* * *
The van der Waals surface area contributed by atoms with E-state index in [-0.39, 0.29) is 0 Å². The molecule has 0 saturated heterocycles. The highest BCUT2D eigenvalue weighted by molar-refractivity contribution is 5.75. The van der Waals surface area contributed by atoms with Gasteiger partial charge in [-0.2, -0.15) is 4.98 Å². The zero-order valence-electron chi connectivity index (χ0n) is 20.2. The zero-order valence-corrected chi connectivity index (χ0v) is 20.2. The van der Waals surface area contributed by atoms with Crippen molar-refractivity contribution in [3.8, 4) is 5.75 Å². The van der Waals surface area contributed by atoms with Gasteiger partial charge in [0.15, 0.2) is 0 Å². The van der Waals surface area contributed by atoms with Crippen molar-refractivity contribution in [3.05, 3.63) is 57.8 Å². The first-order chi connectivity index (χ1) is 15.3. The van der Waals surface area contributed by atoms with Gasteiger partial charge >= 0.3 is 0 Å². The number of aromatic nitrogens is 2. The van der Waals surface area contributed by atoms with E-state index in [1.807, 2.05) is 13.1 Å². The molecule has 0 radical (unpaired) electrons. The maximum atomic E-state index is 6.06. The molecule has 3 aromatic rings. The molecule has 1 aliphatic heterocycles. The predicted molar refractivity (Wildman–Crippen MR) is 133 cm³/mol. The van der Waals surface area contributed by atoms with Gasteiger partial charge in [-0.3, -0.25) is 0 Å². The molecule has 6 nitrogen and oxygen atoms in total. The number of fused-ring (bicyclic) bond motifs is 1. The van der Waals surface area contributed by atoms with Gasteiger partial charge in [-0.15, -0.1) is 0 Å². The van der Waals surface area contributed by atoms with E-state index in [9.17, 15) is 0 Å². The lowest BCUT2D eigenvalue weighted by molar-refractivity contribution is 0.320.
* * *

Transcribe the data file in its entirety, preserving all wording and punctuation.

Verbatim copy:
The van der Waals surface area contributed by atoms with E-state index in [-0.39, 0.29) is 0 Å². The molecule has 0 saturated heterocycles. The highest BCUT2D eigenvalue weighted by molar-refractivity contribution is 5.75. The van der Waals surface area contributed by atoms with Gasteiger partial charge in [-0.2, -0.15) is 4.98 Å². The zero-order valence-electron chi connectivity index (χ0n) is 20.2. The zero-order valence-corrected chi connectivity index (χ0v) is 20.2. The van der Waals surface area contributed by atoms with Crippen molar-refractivity contribution in [3.8, 4) is 5.75 Å². The van der Waals surface area contributed by atoms with Gasteiger partial charge in [0.15, 0.2) is 0 Å². The van der Waals surface area contributed by atoms with Crippen molar-refractivity contribution in [3.05, 3.63) is 57.8 Å². The first-order chi connectivity index (χ1) is 15.3. The van der Waals surface area contributed by atoms with Gasteiger partial charge >= 0.3 is 0 Å². The number of aromatic nitrogens is 2. The van der Waals surface area contributed by atoms with E-state index in [1.807, 2.05) is 13.1 Å². The molecule has 0 radical (unpaired) electrons. The maximum atomic E-state index is 6.06. The molecule has 3 aromatic rings. The molecule has 1 aliphatic heterocycles. The predicted molar refractivity (Wildman–Crippen MR) is 133 cm³/mol. The van der Waals surface area contributed by atoms with Gasteiger partial charge in [-0.3, -0.25) is 0 Å². The molecule has 6 nitrogen and oxygen atoms in total. The number of fused-ring (bicyclic) bond motifs is 1. The van der Waals surface area contributed by atoms with Gasteiger partial charge in [-0.15, -0.1) is 0 Å². The van der Waals surface area contributed by atoms with E-state index in [9.17, 15) is 0 Å². The lowest BCUT2D eigenvalue weighted by molar-refractivity contribution is 0.320.